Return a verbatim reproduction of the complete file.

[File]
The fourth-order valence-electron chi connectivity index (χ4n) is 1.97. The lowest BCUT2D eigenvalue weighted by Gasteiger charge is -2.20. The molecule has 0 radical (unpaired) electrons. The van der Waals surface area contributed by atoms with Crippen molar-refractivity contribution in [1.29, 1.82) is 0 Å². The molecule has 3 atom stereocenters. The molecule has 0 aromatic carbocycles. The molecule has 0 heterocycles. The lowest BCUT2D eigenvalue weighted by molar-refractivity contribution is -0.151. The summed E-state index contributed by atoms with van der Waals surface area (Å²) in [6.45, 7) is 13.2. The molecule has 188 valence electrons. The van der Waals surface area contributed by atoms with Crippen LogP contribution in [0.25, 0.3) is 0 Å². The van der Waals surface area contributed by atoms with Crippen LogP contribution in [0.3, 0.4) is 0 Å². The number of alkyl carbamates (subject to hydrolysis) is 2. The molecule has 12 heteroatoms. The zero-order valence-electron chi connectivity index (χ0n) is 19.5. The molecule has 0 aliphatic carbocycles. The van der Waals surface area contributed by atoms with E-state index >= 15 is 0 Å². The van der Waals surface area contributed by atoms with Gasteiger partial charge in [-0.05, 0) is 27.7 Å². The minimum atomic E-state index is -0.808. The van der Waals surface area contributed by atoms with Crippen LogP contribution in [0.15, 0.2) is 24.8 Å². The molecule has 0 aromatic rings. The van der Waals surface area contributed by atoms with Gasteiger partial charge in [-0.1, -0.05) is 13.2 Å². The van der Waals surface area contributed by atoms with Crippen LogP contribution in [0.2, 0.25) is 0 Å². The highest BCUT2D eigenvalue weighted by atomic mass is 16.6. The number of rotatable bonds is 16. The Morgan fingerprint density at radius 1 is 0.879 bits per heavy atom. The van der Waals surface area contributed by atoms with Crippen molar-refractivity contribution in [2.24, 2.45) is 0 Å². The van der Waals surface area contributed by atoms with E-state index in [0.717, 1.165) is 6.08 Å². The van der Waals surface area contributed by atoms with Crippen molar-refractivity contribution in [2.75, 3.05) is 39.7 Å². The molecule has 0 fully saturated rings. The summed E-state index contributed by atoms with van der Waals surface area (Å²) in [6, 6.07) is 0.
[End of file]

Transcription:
The fourth-order valence-electron chi connectivity index (χ4n) is 1.97. The lowest BCUT2D eigenvalue weighted by Gasteiger charge is -2.20. The molecule has 0 radical (unpaired) electrons. The van der Waals surface area contributed by atoms with Crippen molar-refractivity contribution in [1.29, 1.82) is 0 Å². The molecule has 3 atom stereocenters. The molecule has 0 aromatic carbocycles. The molecule has 0 heterocycles. The lowest BCUT2D eigenvalue weighted by molar-refractivity contribution is -0.151. The summed E-state index contributed by atoms with van der Waals surface area (Å²) in [6.45, 7) is 13.2. The molecule has 188 valence electrons. The van der Waals surface area contributed by atoms with Crippen LogP contribution in [0.25, 0.3) is 0 Å². The van der Waals surface area contributed by atoms with Crippen LogP contribution in [0.3, 0.4) is 0 Å². The number of alkyl carbamates (subject to hydrolysis) is 2. The molecule has 12 heteroatoms. The zero-order valence-electron chi connectivity index (χ0n) is 19.5. The molecule has 0 aliphatic carbocycles. The van der Waals surface area contributed by atoms with E-state index >= 15 is 0 Å². The van der Waals surface area contributed by atoms with Gasteiger partial charge in [-0.05, 0) is 27.7 Å². The minimum atomic E-state index is -0.808. The van der Waals surface area contributed by atoms with Crippen LogP contribution in [0.15, 0.2) is 24.8 Å². The molecule has 0 aromatic rings. The van der Waals surface area contributed by atoms with Gasteiger partial charge in [-0.1, -0.05) is 13.2 Å². The van der Waals surface area contributed by atoms with Crippen LogP contribution in [0.2, 0.25) is 0 Å². The highest BCUT2D eigenvalue weighted by atomic mass is 16.6. The number of rotatable bonds is 16. The Morgan fingerprint density at radius 1 is 0.879 bits per heavy atom. The van der Waals surface area contributed by atoms with Crippen molar-refractivity contribution in [2.24, 2.45) is 0 Å². The van der Waals surface area contributed by atoms with E-state index in [0.717, 1.165) is 6.08 Å². The van der Waals surface area contributed by atoms with Crippen molar-refractivity contribution in [2.75, 3.05) is 39.7 Å². The molecule has 0 fully saturated rings. The summed E-state index contributed by atoms with van der Waals surface area (Å²) in [6, 6.07) is 0.